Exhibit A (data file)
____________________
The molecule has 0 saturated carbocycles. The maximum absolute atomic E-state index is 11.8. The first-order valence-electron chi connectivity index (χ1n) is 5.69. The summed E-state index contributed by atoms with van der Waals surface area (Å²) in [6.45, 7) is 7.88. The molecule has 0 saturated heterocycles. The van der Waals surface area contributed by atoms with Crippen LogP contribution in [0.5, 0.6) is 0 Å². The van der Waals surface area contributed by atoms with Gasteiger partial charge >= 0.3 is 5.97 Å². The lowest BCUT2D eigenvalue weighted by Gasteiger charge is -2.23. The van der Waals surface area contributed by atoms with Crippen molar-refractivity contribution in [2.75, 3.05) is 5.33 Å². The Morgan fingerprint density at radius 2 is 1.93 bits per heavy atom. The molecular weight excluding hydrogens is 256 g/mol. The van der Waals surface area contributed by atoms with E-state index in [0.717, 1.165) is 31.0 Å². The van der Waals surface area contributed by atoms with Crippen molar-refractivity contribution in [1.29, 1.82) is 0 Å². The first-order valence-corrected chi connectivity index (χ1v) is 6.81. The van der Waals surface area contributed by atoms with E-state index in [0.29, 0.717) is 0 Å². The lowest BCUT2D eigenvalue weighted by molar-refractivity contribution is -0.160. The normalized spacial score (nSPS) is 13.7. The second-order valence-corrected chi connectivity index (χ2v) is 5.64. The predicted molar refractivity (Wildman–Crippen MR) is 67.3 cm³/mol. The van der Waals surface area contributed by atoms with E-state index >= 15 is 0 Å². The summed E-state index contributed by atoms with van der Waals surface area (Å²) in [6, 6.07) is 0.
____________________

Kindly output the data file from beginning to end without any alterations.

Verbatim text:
The molecule has 0 saturated carbocycles. The maximum absolute atomic E-state index is 11.8. The first-order valence-electron chi connectivity index (χ1n) is 5.69. The summed E-state index contributed by atoms with van der Waals surface area (Å²) in [6.45, 7) is 7.88. The molecule has 0 saturated heterocycles. The van der Waals surface area contributed by atoms with Crippen LogP contribution in [0.5, 0.6) is 0 Å². The van der Waals surface area contributed by atoms with Gasteiger partial charge >= 0.3 is 5.97 Å². The lowest BCUT2D eigenvalue weighted by Gasteiger charge is -2.23. The van der Waals surface area contributed by atoms with Crippen molar-refractivity contribution in [2.75, 3.05) is 5.33 Å². The Morgan fingerprint density at radius 2 is 1.93 bits per heavy atom. The molecular weight excluding hydrogens is 256 g/mol. The van der Waals surface area contributed by atoms with E-state index in [0.717, 1.165) is 31.0 Å². The van der Waals surface area contributed by atoms with Crippen molar-refractivity contribution in [1.29, 1.82) is 0 Å². The first-order valence-corrected chi connectivity index (χ1v) is 6.81. The van der Waals surface area contributed by atoms with E-state index in [0.29, 0.717) is 0 Å². The lowest BCUT2D eigenvalue weighted by molar-refractivity contribution is -0.160. The normalized spacial score (nSPS) is 13.7. The second-order valence-corrected chi connectivity index (χ2v) is 5.64. The predicted molar refractivity (Wildman–Crippen MR) is 67.3 cm³/mol. The van der Waals surface area contributed by atoms with E-state index >= 15 is 0 Å². The summed E-state index contributed by atoms with van der Waals surface area (Å²) in [6, 6.07) is 0.